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Roark v. City of Hazen

United States Court of Appeals, Eighth Circuit
Sep 3, 1999
189 F.3d 758 (8th Cir. 1999)

Summary

holding that plaintiff's equal-protection claim failed because no evidence of dissimilar treatment of similarly situated individuals was presented

Summary of this case from Temple v. City of Belle Plaine

Opinion

No. 98-3462

Submitted: May 14, 1999

Decided: September 3, 1999

Appeal from the United States District Court for the Eastern District of Arkansas.

Roy C. Lewellen, Jr., Marianna, AR, argued, for Appellant.

Thomas N. Kiekelak, North Little Rock, AR, argued, for Appellees.

Before WOLLMAN, Chief Judge, BEAM, and MURPHY, Circuit Judges.



In this employment discrimination case, Archie D. Roark appeals from the district court's denial of his motion for postjudgment relief following the dismissal of his lawsuit against the City of Hazen, Arkansas, and its mayor, George Orlicek. We affirm.

The Honorable H. David Young, United States Magistrate Judge for the Eastern District of Arkansas, to whom the case was submitted pursuant to the consent of the parties under 28 U.S.C. § 636(c).

I.

Roark was hired by the City of Hazen as a police officer in February of 1990 and was appointed Chief of Police in December of 1993.

On June 16, 1995, Orlicek sent Roark a written reprimand for inappropriate behavior, insubordinate conduct, and usurpation of authority in connection with a dispute between Roark and the Hazen Ambulance Service. The reprimand warned Roark that if such conduct continued the city would take further disciplinary action against him. The relationship between Roark and the ambulance service did not improve, and on July 12, 1995, Orlicek told Roark to either resign or be terminated. Roark refused to resign. Orlicek then fired Roark for abuse of authority, abuse of overtime hours, insubordination, and dereliction of his duties arising from the failure to pursue criminal investigations.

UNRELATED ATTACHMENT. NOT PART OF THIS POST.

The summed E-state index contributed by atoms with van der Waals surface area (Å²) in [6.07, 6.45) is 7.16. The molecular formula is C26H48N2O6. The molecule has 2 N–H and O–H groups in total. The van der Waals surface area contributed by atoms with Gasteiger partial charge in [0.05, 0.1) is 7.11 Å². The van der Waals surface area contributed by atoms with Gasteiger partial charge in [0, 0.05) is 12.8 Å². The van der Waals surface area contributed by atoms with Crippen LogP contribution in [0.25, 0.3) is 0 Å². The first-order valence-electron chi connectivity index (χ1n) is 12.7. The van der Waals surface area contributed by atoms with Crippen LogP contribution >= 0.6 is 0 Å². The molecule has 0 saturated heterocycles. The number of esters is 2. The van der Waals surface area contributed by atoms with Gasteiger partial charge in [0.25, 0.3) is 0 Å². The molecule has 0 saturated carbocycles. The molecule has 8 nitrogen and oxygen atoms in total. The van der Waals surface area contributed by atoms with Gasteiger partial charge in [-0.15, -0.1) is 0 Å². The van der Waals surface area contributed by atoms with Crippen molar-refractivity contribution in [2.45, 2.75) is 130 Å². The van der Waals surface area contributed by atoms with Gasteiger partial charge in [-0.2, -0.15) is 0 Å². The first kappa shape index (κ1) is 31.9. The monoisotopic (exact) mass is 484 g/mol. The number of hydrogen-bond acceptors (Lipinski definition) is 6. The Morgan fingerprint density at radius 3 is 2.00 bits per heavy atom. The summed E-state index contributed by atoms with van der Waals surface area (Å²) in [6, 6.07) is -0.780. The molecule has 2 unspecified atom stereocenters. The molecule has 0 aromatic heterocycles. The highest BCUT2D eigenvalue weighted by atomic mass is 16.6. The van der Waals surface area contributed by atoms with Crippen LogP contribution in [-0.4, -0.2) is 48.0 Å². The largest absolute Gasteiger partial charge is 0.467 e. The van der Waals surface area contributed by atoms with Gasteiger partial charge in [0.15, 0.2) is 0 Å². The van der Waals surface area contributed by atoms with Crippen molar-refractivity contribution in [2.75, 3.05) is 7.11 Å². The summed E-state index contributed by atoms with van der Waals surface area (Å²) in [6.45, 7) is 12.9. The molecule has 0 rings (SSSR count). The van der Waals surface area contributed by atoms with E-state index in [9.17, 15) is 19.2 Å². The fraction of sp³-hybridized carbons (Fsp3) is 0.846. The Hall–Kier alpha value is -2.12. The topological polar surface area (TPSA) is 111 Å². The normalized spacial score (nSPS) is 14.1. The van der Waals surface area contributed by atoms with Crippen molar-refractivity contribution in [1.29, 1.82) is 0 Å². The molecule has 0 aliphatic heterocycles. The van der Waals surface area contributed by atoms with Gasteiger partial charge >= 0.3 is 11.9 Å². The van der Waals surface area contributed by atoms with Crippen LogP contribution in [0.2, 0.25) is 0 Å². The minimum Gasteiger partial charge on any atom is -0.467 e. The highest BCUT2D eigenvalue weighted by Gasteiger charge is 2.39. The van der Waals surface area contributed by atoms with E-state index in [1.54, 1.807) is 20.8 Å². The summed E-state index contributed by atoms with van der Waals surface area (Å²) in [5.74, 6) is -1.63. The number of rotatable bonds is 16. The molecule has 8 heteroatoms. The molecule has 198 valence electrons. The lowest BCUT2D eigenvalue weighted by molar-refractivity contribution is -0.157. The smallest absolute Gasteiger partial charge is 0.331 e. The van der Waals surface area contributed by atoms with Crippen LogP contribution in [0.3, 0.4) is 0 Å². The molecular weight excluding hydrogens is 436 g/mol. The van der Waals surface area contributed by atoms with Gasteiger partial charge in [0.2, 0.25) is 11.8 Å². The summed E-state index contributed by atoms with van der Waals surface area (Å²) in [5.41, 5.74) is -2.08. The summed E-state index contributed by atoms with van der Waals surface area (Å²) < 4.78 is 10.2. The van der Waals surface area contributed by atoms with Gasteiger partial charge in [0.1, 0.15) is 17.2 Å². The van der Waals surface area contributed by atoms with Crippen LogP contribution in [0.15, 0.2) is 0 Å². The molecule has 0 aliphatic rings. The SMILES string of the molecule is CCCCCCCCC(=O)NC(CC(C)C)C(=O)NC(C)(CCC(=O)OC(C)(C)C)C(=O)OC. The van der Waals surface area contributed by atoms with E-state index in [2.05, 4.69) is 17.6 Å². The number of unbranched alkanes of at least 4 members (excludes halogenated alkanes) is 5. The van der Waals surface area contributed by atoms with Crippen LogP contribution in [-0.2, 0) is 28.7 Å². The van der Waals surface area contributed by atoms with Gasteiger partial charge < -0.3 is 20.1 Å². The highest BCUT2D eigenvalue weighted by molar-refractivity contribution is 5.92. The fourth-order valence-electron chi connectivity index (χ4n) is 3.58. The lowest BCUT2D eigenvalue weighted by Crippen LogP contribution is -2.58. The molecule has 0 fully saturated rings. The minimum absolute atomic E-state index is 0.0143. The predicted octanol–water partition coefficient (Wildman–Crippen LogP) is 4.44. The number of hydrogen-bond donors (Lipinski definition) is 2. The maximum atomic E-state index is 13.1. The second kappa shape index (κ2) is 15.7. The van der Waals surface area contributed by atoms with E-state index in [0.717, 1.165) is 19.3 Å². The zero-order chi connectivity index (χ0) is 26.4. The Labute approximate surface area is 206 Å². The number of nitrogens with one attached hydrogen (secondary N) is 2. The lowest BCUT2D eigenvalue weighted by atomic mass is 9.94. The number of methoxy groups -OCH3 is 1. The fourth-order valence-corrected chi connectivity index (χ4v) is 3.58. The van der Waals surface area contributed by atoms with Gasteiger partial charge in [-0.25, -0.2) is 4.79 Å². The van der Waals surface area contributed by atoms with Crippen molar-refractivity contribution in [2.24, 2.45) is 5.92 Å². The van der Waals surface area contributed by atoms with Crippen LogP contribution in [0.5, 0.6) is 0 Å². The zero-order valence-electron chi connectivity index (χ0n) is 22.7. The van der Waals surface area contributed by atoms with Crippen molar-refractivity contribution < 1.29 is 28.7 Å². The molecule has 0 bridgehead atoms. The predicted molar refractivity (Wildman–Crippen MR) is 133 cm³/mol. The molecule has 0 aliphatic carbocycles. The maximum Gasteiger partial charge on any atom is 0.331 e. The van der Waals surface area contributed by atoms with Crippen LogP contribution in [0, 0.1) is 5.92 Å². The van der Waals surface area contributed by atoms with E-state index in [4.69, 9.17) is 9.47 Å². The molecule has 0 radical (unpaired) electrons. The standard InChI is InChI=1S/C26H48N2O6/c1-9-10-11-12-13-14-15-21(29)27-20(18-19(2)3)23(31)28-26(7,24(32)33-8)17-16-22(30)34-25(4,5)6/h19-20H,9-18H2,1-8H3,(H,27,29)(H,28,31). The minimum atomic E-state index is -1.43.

Roark did not ask the city council to review his termination. Instead, he filed a complaint with the Equal Employment Opportunity Commission (EEOC) alleging that defendants terminated his employment based on his race. The EEOC issued a right to sue letter on February 28, 1996.

Roark then filed this suit under Title VII of the Civil Rights Act of 1964, alleging retaliation, discrimination during his employment, and discrimination in connection with his termination. The complaint also alleged causes of action under 42 U.S.C. § 1981 and 1983, claiming violations of the First, Thirteenth, and Fourteenth Amendments.